Yellow Split Pea Soup

I have eaten many forms of this cheery soup; London Particular, German Split Pea Soup made with bacon or wurste, and most commonly in (for me) Amsterdam, where it is known simply as ‘snert’ and is almost everywhere during the winter months. In fact, it’s a cultural tradition that is almost everywhere in the northwestern corner of Europe in the winter months. This soup  is usually made with ham stock and ham or smoked pork of some variety, but I’ve started to prefer to make a vegetarian version and then ring the changes throughout the week when having the soup for lunch. This also means I can give a bowl of soup to a greedy vegetarian. You can put sliced frankfurters in, a la Nigella Lawson (as I have here), or off cut chunks of ham,you could grill some bacon and serve it on top, some crumbled feta, or you could just sprinkle with paprika and olive oil. If you are not bothered about keeping this veggie, then I would make it with ham stock.

Makes 4 generous bowls, very easily doubled.

  • 250g yellow split peas (follow instructions on packet if they need pre-soaking)
  • glug olive oil
  • small carrot
  • small onion
  • small stick celery
  • 800 ml vegetable stock or water
  • bay leaf
  • 1 blade of mace, slightly toasted in a dry pan and bashed up or a good pinch of powdered
  • pepper

Cut the onion, celery and carrot into a fine as dice as possible, or blitz in a food processor until finely chopped. Warm a heavy based saucepan over a medium heat and put in your olive oil. When the pan is hot, put in the vegetables and cook them over a low heat until they have started to soften. If they start to fry or colour, the heat is too high. Add your bayleaf and mace, and then your peas and give everything a good stir. Pour in your stock, bring to the boil and then turn heat down, and gently simmer for an hour with the lid on. Keep checking throughout the process that the water hasn’t all been absorbed by the peas – you may want to top up with hot water from the kettle. Serve with desired accompaniments, as above.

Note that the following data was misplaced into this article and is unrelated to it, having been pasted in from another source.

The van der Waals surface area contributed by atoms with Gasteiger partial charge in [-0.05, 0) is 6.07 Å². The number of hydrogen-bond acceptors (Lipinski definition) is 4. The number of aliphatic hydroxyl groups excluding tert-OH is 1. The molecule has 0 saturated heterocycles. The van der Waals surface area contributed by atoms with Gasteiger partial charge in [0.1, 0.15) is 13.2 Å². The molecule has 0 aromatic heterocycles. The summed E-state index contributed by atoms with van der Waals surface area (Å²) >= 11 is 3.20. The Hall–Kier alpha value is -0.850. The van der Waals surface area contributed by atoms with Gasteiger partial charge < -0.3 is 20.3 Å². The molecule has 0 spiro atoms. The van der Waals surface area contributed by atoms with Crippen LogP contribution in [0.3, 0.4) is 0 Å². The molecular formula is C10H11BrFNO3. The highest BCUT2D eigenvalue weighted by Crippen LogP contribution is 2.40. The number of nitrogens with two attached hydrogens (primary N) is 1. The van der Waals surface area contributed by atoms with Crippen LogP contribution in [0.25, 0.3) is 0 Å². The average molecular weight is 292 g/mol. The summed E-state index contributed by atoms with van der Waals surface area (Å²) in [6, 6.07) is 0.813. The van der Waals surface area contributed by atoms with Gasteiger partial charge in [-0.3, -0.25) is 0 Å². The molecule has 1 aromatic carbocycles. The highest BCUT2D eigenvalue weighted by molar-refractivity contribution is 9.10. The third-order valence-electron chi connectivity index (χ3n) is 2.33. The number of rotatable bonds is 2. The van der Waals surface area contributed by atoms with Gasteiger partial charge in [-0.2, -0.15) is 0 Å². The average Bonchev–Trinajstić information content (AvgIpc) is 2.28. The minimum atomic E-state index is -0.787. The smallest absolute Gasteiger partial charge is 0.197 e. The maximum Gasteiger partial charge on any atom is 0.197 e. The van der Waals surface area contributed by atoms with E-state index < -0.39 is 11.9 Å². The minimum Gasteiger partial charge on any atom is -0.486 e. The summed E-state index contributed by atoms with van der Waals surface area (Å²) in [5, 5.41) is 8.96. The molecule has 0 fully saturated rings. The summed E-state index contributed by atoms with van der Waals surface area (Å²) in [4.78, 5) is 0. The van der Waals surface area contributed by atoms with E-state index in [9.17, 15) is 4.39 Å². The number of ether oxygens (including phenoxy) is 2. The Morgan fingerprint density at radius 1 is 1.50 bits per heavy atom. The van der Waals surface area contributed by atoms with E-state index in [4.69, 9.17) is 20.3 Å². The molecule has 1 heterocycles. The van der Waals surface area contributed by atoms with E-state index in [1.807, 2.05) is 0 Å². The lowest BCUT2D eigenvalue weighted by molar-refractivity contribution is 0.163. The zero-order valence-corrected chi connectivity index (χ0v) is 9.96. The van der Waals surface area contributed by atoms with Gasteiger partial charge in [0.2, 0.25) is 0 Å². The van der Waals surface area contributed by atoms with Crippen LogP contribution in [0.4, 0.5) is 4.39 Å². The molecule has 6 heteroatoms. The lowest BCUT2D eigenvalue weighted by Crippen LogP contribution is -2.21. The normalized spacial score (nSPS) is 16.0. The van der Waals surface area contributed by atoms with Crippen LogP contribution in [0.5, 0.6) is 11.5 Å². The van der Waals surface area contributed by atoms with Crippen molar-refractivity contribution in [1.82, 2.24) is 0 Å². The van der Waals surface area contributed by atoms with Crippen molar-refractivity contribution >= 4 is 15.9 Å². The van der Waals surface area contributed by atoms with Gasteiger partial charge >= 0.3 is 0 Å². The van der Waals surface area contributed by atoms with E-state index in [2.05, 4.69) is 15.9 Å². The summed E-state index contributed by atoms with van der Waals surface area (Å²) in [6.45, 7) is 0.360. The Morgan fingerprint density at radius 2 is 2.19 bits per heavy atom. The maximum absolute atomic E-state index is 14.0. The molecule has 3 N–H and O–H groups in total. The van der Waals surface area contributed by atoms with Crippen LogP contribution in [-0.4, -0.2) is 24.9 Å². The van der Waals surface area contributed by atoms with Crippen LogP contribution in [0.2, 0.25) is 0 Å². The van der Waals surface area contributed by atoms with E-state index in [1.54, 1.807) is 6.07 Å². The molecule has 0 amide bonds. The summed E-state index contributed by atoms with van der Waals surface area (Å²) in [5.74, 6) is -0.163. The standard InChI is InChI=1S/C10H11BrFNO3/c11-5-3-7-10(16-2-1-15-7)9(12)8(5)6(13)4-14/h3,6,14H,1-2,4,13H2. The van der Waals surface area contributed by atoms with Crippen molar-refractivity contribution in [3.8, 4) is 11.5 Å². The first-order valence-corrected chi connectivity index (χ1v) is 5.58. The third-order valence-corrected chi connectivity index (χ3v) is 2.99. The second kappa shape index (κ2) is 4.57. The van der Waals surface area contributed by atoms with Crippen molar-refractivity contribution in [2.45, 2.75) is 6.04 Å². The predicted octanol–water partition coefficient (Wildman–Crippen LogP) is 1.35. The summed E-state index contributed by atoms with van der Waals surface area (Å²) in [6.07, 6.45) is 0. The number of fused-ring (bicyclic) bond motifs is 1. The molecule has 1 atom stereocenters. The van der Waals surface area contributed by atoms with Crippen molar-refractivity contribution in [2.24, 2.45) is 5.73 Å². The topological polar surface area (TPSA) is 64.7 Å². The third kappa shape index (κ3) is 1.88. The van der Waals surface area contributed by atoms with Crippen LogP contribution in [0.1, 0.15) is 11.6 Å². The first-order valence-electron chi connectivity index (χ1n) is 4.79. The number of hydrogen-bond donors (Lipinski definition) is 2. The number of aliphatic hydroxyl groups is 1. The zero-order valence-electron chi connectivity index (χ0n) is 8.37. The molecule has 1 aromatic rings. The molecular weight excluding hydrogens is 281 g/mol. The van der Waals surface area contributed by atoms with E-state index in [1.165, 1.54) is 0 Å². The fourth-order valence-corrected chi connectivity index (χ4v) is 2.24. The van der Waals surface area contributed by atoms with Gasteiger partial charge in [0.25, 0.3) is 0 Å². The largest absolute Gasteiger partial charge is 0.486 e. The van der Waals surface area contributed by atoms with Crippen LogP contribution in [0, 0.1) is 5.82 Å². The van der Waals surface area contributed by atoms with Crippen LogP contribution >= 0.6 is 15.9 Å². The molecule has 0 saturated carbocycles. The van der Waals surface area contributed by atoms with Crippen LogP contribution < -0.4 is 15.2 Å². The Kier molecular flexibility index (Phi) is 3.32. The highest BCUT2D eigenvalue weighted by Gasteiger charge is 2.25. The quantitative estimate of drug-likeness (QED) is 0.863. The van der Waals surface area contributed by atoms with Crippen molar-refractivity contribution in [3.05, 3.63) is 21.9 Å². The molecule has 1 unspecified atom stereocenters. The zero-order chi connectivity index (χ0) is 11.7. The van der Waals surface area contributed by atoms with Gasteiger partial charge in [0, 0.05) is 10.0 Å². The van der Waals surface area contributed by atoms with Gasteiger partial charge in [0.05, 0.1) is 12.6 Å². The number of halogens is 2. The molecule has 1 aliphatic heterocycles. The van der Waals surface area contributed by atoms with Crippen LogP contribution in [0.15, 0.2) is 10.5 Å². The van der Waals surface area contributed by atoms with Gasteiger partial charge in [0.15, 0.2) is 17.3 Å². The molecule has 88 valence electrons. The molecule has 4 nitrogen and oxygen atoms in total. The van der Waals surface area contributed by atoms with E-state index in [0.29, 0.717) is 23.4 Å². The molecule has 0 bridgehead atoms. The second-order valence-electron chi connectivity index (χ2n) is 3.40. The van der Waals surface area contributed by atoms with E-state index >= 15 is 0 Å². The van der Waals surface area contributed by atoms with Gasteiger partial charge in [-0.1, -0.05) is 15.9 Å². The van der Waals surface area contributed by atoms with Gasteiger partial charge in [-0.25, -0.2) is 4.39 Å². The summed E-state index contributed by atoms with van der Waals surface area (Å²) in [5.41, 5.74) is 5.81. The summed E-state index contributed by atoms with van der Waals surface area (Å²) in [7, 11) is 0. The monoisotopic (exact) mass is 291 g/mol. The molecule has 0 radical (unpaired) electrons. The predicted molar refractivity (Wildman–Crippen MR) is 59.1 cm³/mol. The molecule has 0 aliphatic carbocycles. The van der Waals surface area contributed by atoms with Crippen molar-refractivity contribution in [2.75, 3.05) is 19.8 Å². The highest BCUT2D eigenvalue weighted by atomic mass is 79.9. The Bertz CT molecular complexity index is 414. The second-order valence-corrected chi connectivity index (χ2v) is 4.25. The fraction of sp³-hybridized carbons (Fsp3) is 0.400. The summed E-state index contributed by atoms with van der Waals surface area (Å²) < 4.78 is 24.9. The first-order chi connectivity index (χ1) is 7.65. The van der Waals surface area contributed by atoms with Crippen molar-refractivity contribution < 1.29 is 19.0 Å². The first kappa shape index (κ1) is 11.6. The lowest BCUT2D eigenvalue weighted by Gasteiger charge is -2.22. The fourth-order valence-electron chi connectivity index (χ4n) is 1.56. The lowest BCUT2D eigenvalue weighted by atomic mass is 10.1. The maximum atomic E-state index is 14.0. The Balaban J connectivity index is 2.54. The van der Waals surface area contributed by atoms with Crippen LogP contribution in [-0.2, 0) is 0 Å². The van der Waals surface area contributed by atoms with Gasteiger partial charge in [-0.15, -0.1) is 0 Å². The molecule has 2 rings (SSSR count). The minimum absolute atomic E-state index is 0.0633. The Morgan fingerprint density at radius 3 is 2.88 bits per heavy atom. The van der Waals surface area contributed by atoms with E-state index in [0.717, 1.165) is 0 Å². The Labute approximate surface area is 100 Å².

Carrot and Lentil Soup

Another genius soup. Cheap (serves 4- 6 for about a quid in total), warming and naturally sweet, this is an easy to make low effort wonder. Lentils and carrots both cost almost nothing, and I had everything else in my cupboard. You’ll want a blender for this.

  • 600g carrots, washed but not peeled. Chopped as finely as you can
  • 1 litre vegetable stock (from a cube is fine)
  • 140g split red lentils
  • 125 ml milk
  • 2 tsp cumin seeds or a generous tsp ground cumin
  • pinch chilli flakes
  • 1 tsp fresh ginger (optional)

If using cumin seeds, heat them in a dry frying pan with the chilli flakes for a few moments until they start to jump around or release their aroma. Remove around half of them to a large saucepan. In the same saucepan, put in the rest of the ingredients and bring to the boil, and then turn down to a simmer for about 30 minutes until the carrots and lentils are cooked. Leave to cool slightly and then either use a handblender in the pan or put the soup into a blender and whizz until (almost) smooth. If the soup is too thick for your taste, add a couple of hundred ml of hot water from the kettle and blend again. Scatter over the remainder of the cumin seeds and chill flakes, heat through and serve.

Easy Leftover Chicken Soup

They say that chicken soup cures all that ails you. Obviously this isn’t accurate. Heartbreak, cancer and mother-in-laws still seem impervious to this wonder drug, but it is true that it can make you feel better about a lot of stuff. If you already have a  cooked chicken carcass for whatever reason, then not only is it pennies to make, but a low effort way to stretch a roast chicken to an extra meal. I think this is fairly important, especially given the price of quality free range or organic chicken.